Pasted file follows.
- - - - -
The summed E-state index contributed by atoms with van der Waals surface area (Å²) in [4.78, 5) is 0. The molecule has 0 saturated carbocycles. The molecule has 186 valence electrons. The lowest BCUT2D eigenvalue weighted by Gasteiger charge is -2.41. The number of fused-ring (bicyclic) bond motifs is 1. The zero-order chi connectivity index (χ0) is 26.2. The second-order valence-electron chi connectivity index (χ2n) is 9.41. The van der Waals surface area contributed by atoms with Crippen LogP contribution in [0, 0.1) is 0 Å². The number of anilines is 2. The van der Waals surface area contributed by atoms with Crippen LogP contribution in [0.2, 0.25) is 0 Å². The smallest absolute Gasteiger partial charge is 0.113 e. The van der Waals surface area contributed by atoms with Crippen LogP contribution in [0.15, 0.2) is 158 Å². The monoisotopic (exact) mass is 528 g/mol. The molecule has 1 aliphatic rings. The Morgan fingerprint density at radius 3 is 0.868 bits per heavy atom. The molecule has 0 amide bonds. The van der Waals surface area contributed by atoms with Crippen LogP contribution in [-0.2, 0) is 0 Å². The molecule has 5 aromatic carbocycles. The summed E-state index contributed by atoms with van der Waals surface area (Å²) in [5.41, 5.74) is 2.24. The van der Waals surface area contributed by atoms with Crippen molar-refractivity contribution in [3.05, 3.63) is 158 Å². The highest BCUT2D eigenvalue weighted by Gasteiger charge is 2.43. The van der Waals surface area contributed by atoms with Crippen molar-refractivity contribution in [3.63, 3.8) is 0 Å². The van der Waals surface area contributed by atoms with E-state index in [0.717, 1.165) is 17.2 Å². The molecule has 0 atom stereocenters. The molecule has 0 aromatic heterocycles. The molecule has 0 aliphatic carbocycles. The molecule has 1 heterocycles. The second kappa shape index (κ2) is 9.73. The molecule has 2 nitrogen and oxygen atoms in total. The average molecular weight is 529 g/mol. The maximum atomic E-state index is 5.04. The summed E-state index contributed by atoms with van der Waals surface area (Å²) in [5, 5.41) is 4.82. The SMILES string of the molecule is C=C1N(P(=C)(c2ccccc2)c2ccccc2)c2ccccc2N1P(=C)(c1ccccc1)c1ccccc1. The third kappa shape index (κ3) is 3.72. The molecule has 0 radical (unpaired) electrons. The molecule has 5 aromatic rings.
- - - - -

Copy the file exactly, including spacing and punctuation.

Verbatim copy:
The summed E-state index contributed by atoms with van der Waals surface area (Å²) in [4.78, 5) is 0. The molecule has 0 saturated carbocycles. The molecule has 186 valence electrons. The lowest BCUT2D eigenvalue weighted by Gasteiger charge is -2.41. The number of fused-ring (bicyclic) bond motifs is 1. The zero-order chi connectivity index (χ0) is 26.2. The second-order valence-electron chi connectivity index (χ2n) is 9.41. The van der Waals surface area contributed by atoms with Crippen LogP contribution in [0, 0.1) is 0 Å². The number of anilines is 2. The van der Waals surface area contributed by atoms with Crippen LogP contribution in [0.2, 0.25) is 0 Å². The smallest absolute Gasteiger partial charge is 0.113 e. The van der Waals surface area contributed by atoms with Crippen LogP contribution in [0.15, 0.2) is 158 Å². The monoisotopic (exact) mass is 528 g/mol. The molecule has 1 aliphatic rings. The Morgan fingerprint density at radius 3 is 0.868 bits per heavy atom. The molecule has 0 amide bonds. The van der Waals surface area contributed by atoms with Crippen LogP contribution in [-0.2, 0) is 0 Å². The molecule has 5 aromatic carbocycles. The summed E-state index contributed by atoms with van der Waals surface area (Å²) in [5.41, 5.74) is 2.24. The van der Waals surface area contributed by atoms with Crippen molar-refractivity contribution in [3.05, 3.63) is 158 Å². The highest BCUT2D eigenvalue weighted by Gasteiger charge is 2.43. The van der Waals surface area contributed by atoms with Crippen molar-refractivity contribution in [3.63, 3.8) is 0 Å². The van der Waals surface area contributed by atoms with E-state index in [0.717, 1.165) is 17.2 Å². The molecule has 0 atom stereocenters. The molecule has 0 aromatic heterocycles. The molecule has 0 aliphatic carbocycles. The molecule has 1 heterocycles. The second kappa shape index (κ2) is 9.73. The molecule has 2 nitrogen and oxygen atoms in total. The average molecular weight is 529 g/mol. The maximum atomic E-state index is 5.04. The summed E-state index contributed by atoms with van der Waals surface area (Å²) in [5, 5.41) is 4.82. The SMILES string of the molecule is C=C1N(P(=C)(c2ccccc2)c2ccccc2)c2ccccc2N1P(=C)(c1ccccc1)c1ccccc1. The third kappa shape index (κ3) is 3.72. The molecule has 0 radical (unpaired) electrons. The molecule has 5 aromatic rings.